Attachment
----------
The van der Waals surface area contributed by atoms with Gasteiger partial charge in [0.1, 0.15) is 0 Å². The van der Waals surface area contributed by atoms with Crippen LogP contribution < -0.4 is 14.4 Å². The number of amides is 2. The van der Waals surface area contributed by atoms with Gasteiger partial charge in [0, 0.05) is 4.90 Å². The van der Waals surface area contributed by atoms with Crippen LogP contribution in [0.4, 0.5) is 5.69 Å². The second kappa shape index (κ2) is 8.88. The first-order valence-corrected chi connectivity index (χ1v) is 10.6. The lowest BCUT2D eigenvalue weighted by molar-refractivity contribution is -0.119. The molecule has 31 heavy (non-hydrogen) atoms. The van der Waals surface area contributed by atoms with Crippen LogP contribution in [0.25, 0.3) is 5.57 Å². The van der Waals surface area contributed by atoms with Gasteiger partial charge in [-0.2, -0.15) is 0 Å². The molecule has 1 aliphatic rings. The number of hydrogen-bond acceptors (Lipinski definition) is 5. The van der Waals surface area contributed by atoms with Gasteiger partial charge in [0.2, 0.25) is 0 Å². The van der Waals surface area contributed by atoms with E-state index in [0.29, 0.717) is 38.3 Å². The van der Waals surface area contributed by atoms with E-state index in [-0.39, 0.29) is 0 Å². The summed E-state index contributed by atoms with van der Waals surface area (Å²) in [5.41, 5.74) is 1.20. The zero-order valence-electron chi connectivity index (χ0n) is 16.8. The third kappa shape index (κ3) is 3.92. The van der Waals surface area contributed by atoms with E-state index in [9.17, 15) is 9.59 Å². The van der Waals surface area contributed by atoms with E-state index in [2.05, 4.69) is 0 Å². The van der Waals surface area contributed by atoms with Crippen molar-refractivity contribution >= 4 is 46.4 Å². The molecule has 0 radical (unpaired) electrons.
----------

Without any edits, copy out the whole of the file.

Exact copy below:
The van der Waals surface area contributed by atoms with Gasteiger partial charge in [0.1, 0.15) is 0 Å². The van der Waals surface area contributed by atoms with Crippen LogP contribution < -0.4 is 14.4 Å². The number of amides is 2. The van der Waals surface area contributed by atoms with Gasteiger partial charge in [0, 0.05) is 4.90 Å². The van der Waals surface area contributed by atoms with Crippen LogP contribution in [0.4, 0.5) is 5.69 Å². The second kappa shape index (κ2) is 8.88. The first-order valence-corrected chi connectivity index (χ1v) is 10.6. The lowest BCUT2D eigenvalue weighted by molar-refractivity contribution is -0.119. The molecule has 31 heavy (non-hydrogen) atoms. The van der Waals surface area contributed by atoms with Crippen LogP contribution in [0.25, 0.3) is 5.57 Å². The van der Waals surface area contributed by atoms with Gasteiger partial charge in [-0.2, -0.15) is 0 Å². The molecule has 1 aliphatic rings. The number of hydrogen-bond acceptors (Lipinski definition) is 5. The van der Waals surface area contributed by atoms with Gasteiger partial charge in [0.2, 0.25) is 0 Å². The van der Waals surface area contributed by atoms with E-state index in [0.29, 0.717) is 38.3 Å². The van der Waals surface area contributed by atoms with E-state index in [-0.39, 0.29) is 0 Å². The summed E-state index contributed by atoms with van der Waals surface area (Å²) in [5.41, 5.74) is 1.20. The zero-order valence-electron chi connectivity index (χ0n) is 16.8. The third kappa shape index (κ3) is 3.92. The van der Waals surface area contributed by atoms with E-state index in [9.17, 15) is 9.59 Å². The van der Waals surface area contributed by atoms with E-state index in [2.05, 4.69) is 0 Å². The van der Waals surface area contributed by atoms with Crippen molar-refractivity contribution >= 4 is 46.4 Å². The molecule has 0 radical (unpaired) electrons.